The news is likely to be welcomed by both Chinese Apple users and the government.
A local data center can bring much better network performance for users of Apple services, especially network-heavy ones like the iCloud.
There have been persistent complaints about occasionally poor network performance of Apple services in China.
Some users have not been able to activate their iPhones with the correct password, for example. Some were welcomed by a blank screen when opening Apple Store to download apps.
Storing all the data locally means the data will be much "closer" to users, in terms of both distance and network speed.
The Chinese government will also be satisfied as the largest company on earth took the lead to follow the country's Internet guidance.
Internet governance was an important topic for the government in the last year. Many network services, including Weibo microblog and WeChat messenger, introduced stricter rules to prevent fake news or terrorism communications from spreading.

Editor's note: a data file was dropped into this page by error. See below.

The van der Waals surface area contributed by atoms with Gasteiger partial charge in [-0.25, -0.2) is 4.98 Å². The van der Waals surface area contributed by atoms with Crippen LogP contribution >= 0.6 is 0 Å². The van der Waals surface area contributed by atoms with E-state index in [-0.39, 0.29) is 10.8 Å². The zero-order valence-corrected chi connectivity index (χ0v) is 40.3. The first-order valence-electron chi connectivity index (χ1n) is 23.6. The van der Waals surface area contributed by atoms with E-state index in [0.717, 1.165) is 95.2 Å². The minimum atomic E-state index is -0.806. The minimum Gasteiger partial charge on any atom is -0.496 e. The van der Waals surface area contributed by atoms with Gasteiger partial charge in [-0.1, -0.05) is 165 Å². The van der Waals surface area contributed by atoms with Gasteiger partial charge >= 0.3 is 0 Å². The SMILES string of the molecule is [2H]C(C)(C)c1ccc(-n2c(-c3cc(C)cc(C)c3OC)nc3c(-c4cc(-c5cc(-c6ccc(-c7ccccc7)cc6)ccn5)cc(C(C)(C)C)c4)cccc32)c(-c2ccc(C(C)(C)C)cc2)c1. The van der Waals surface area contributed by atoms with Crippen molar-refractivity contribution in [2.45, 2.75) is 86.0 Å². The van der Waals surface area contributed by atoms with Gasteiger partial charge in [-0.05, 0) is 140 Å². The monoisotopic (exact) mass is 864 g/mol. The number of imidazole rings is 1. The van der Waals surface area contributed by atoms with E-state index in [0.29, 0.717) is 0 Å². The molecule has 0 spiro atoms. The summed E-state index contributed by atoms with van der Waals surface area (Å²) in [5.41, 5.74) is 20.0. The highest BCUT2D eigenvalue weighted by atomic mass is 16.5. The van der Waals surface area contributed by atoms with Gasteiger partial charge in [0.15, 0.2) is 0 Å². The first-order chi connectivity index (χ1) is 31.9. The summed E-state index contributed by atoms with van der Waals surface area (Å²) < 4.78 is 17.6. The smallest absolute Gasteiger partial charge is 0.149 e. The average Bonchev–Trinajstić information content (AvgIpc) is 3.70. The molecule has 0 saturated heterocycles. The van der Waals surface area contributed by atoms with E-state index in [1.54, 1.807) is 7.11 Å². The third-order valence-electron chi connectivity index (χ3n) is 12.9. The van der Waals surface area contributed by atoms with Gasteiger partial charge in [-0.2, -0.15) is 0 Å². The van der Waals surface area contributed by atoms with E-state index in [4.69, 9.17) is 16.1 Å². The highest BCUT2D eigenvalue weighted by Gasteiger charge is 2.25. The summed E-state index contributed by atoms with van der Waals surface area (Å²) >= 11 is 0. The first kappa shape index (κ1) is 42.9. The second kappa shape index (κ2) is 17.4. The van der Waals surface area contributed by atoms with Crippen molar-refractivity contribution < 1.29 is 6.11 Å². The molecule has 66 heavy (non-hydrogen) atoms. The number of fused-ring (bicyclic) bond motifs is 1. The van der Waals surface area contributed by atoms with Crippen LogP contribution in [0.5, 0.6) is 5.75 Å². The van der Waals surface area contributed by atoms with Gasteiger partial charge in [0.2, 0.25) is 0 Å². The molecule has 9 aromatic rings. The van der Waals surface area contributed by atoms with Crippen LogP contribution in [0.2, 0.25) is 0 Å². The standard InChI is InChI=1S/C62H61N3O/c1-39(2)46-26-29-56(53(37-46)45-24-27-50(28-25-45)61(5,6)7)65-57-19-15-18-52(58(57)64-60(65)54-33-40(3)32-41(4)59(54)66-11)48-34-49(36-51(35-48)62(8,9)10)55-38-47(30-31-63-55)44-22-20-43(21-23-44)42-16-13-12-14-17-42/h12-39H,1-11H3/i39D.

Apple may also interested in this, as the iCloud includes an email service and a messenger that was widely used by hackers to spread illegal ads in China.
The data center is located in Guizhou Province and will be run by a local state-owned company called Guizhou-Cloud Big Data Industry Co. Ltd. (GCBD), which was founded in 2014.
In addition to the Apple data center, the company also runs a cloud service similar to Alibaba Cloud, Amazon Web Services and Microsoft Azure.